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C:  My dtr is in first grade. She has autism and ADHD. Completed K in mainstream and did well with her 1:1 para support for focus etc. Now we go to first grade. I see that she was out into what the school terms as a push in class or a class which I notice most of the kids with IEP’s are also in the class. . My dtr did well last year being mixed with all kids in her class and she learned so much. Now we are seeing an increase in anxiety .. When IEP team ends our end of the year meeting last year it said mainstream class. This to me is not mainstream. It’s actually a hidden ESE type classroom in appearance. So how so I prepare for next years fight?

  1. My child has Autism and ADHD and was mainstreamed last year with an AIDE to help her focus. She just moved into 3rd grade and thy have decided to switch her placement from General Education to Self contained class. She has don amazing in the regular education classroom. I asked them about this and they responded with the teacher does not feel like having to follow an IEP or 504 plan. She does not want to accommodate or modify or have meetings. They never give this teach any special needs students. What can I do to make sure my daughter stays in regular education with the proper supports?

    • Ainsley, the school cannot just move your child into a new setting without discussing it with you. That third grade teacher should not be a teacher if she cannot accept having special needs kids in her classroom. It is very telling to me that they never place kids with disabilities in her room. What you need to do is request for a meeting to resolve this issues and ask for your child to be back in general education class but with a different teacher. You state parenting and training information center can also assist you.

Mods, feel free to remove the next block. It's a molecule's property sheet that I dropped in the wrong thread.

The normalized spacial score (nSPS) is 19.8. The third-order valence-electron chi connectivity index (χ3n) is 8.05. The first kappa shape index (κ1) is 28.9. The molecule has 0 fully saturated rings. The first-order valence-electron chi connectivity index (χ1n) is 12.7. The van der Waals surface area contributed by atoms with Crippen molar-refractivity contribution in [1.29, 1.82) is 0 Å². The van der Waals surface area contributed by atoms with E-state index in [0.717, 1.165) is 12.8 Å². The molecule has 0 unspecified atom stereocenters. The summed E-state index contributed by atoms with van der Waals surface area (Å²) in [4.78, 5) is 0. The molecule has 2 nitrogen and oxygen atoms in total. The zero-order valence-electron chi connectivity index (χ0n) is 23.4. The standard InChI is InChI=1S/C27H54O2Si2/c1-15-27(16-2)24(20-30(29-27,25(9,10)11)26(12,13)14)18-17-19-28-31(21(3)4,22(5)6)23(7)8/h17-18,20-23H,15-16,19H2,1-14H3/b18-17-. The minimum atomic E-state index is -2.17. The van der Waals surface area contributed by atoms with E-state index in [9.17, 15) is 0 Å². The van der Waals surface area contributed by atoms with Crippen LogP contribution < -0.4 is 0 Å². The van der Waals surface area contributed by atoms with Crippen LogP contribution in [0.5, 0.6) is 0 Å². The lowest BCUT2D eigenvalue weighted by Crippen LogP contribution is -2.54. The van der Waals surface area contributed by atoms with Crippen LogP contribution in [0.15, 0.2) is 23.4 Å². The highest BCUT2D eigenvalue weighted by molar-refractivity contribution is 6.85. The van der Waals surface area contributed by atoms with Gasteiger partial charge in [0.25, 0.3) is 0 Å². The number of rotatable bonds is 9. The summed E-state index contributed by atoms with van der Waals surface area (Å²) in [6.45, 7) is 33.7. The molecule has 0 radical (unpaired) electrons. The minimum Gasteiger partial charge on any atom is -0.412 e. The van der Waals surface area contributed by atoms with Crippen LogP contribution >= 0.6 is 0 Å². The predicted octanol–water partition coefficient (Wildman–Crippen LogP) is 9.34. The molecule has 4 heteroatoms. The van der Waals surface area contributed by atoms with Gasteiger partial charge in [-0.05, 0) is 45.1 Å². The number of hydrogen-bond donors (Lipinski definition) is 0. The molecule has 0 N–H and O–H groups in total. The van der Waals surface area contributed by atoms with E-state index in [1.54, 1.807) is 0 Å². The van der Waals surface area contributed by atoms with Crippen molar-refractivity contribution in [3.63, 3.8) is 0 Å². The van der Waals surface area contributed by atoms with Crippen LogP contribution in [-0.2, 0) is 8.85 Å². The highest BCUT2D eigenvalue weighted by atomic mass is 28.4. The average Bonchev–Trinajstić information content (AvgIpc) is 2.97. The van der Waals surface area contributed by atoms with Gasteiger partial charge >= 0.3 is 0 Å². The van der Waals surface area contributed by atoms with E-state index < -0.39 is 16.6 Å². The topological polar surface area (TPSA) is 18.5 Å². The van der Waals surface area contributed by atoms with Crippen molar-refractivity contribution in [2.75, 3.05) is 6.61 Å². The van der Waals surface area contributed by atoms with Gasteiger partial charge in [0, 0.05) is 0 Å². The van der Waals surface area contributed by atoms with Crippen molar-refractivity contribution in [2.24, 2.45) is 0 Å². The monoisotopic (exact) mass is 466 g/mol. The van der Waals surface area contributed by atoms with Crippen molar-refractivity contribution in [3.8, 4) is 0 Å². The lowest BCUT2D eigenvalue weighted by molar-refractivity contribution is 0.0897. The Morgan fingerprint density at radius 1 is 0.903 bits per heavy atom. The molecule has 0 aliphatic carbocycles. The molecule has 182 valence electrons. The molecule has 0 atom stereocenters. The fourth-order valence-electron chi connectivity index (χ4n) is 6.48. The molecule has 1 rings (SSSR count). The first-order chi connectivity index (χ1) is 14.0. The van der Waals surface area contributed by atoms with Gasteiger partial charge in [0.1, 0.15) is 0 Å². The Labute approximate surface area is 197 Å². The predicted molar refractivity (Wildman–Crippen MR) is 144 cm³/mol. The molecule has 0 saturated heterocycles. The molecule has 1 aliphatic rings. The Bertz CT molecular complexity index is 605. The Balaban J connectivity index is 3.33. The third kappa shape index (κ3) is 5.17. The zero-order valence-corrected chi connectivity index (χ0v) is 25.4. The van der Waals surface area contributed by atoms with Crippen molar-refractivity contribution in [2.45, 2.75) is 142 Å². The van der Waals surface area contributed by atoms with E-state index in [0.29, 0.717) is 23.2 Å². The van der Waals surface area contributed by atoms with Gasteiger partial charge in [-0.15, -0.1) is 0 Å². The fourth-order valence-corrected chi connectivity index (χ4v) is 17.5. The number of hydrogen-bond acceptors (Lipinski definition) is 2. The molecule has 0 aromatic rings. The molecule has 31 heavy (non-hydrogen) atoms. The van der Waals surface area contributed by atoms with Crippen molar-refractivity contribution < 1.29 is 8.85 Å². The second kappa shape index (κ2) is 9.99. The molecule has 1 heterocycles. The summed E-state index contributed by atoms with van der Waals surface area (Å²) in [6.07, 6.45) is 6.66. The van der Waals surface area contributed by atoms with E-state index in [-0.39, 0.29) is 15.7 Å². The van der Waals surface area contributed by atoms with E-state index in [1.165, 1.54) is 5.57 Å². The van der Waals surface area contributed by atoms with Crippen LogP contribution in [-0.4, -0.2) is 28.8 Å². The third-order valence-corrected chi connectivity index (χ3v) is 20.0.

• I was once pre-warned to not have my child go into a classroom with a middle school teacher due to the same reasons-“She does not want special ed kids in her classroom.” She was highly effective with the students and well praised by peers. Parents loved this teacher. Her students always won awards and honors. BUT she did not want to deal with kids with IEPs. She had a vision of her “model student” in the classroom and that vision did not include IEP students. She was ALLOWED to have this type of power. That warning (from secret whistleblowers) gave me the chance to say, “Do not put my child in her class.” My child achieved and made progress with a different teacher who also helped his students achieve and in a smaller setting which allowed for experiential learning.

  2. You and the school have different ideas about your daughter’s needs. You want to sway them to your way of thinking. But how? You’ll need evidence to support your point of view.

    Anecdotal evidence is helpful, especially from teachers, therapists, etc. Progress (or lack of) on annual IEP goals can also provide good background.

    To make a significant change, though, evaluation is your best bet. You can ask the school to evaluate and compare the results to previous evaluations. You can also arrange to have her evaluated privately (especially useful if it includes a classroom observation and records review).

    And be prepared to work for it. “Wrightslaw: From Emotions to Advocacy” can help you with documenting you case, meeting prep, etc.

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